( Gmelin, 1789)
The African Jacana (Actophilornis africana) is a jacana. The jacanas are a group of waders in the family Charadriidae, which are identifiable by their huge feet and claws which enable them to walk on floating vegetation in the shallow lakes that are their preferred habitat. They are found worldwide within the tropical zone.
African Jacana breeds throughout sub-Saharan Africa. It is sedentary apart from seasonal dispersion. It lays four black-marked brown eggs in a floating nest. The males, as in some other wader families like the phalaropes, take responsibility for incubation.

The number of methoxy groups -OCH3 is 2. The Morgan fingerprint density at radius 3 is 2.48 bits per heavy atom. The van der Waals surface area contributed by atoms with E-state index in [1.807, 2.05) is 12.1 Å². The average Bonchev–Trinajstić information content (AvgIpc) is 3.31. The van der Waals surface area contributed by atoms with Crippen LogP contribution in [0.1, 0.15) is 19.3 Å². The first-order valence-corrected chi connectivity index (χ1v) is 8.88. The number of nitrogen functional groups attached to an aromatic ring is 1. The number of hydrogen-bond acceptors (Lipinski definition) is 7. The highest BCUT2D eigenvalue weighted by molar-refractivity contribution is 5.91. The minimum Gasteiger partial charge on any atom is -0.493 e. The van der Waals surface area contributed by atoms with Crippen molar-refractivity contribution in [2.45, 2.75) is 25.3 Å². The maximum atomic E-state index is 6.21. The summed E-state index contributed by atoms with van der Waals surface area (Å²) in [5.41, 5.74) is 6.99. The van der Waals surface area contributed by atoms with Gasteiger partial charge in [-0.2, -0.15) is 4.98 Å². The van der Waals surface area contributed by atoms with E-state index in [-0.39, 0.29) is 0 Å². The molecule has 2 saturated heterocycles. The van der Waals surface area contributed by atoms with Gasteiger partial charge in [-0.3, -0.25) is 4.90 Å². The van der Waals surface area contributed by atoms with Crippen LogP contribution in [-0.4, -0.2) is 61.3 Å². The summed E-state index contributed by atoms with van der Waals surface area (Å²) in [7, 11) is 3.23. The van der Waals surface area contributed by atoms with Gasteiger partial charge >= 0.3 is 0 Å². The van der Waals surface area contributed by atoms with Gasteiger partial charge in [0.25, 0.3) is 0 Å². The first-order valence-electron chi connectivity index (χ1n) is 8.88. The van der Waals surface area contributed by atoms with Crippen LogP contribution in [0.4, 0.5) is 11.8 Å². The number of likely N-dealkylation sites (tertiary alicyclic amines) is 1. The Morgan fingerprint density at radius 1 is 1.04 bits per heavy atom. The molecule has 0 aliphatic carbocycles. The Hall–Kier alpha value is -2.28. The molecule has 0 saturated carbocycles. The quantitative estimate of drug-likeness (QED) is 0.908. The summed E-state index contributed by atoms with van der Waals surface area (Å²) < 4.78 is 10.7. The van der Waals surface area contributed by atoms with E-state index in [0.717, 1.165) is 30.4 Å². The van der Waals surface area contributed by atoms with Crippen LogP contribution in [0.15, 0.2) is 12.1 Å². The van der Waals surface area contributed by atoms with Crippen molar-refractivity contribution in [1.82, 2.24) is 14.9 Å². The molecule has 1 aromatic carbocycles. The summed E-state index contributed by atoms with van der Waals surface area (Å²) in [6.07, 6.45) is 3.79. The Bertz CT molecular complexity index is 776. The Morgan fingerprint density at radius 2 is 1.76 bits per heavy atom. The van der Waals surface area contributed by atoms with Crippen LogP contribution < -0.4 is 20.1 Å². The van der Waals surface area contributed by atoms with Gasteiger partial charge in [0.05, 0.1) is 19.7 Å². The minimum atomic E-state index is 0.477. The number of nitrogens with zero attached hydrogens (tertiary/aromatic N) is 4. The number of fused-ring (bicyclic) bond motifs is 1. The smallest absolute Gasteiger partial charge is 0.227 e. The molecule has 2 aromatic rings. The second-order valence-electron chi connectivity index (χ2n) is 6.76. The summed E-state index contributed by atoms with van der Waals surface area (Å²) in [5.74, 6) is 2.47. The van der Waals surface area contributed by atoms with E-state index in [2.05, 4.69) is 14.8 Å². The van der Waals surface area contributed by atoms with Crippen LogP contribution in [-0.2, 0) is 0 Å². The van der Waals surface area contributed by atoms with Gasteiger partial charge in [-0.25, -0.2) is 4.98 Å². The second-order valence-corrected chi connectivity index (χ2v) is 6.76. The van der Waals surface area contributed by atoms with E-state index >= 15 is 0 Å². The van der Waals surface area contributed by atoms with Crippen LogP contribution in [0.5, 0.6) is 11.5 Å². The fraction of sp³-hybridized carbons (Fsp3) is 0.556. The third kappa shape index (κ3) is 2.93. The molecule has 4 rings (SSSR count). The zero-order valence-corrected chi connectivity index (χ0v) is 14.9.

These are conspicuous and unmistakable birds. They are 30cm long, but the females are larger than the males. They have chestnut upperparts with black wingtips, rear neck and eyestripe. The underparts are white, with a chestnut belly patch in adult birds. The blue bill extends up as a coot-like head shield, and the legs and very long toes are grey.
The African Jacana's food is insects and other invertebrates picked from the floating vegetation or the water’s surface.